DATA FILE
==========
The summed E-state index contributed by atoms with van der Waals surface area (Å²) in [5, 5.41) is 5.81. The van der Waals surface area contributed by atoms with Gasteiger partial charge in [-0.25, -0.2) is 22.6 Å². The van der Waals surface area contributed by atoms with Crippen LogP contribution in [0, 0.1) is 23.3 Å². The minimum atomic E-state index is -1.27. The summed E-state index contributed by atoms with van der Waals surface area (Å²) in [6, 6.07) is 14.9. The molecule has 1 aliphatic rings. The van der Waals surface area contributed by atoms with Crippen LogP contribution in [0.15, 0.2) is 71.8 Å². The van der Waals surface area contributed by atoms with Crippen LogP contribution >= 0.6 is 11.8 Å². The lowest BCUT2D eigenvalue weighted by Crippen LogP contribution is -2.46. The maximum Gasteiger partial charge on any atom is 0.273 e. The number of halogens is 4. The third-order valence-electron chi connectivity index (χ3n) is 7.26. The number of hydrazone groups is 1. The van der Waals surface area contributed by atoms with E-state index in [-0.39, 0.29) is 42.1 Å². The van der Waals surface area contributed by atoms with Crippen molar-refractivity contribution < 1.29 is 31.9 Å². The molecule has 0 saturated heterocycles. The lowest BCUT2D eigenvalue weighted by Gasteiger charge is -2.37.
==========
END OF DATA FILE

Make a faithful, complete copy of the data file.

The summed E-state index contributed by atoms with van der Waals surface area (Å²) in [5, 5.41) is 5.81. The van der Waals surface area contributed by atoms with Gasteiger partial charge in [-0.25, -0.2) is 22.6 Å². The van der Waals surface area contributed by atoms with Crippen LogP contribution in [0, 0.1) is 23.3 Å². The minimum atomic E-state index is -1.27. The summed E-state index contributed by atoms with van der Waals surface area (Å²) in [6, 6.07) is 14.9. The molecule has 1 aliphatic rings. The van der Waals surface area contributed by atoms with Crippen LogP contribution in [0.15, 0.2) is 71.8 Å². The van der Waals surface area contributed by atoms with Crippen LogP contribution >= 0.6 is 11.8 Å². The lowest BCUT2D eigenvalue weighted by Crippen LogP contribution is -2.46. The maximum Gasteiger partial charge on any atom is 0.273 e. The number of halogens is 4. The third-order valence-electron chi connectivity index (χ3n) is 7.26. The number of hydrazone groups is 1. The van der Waals surface area contributed by atoms with E-state index in [-0.39, 0.29) is 42.1 Å². The van der Waals surface area contributed by atoms with Crippen molar-refractivity contribution < 1.29 is 31.9 Å². The molecule has 0 saturated heterocycles. The lowest BCUT2D eigenvalue weighted by Gasteiger charge is -2.37.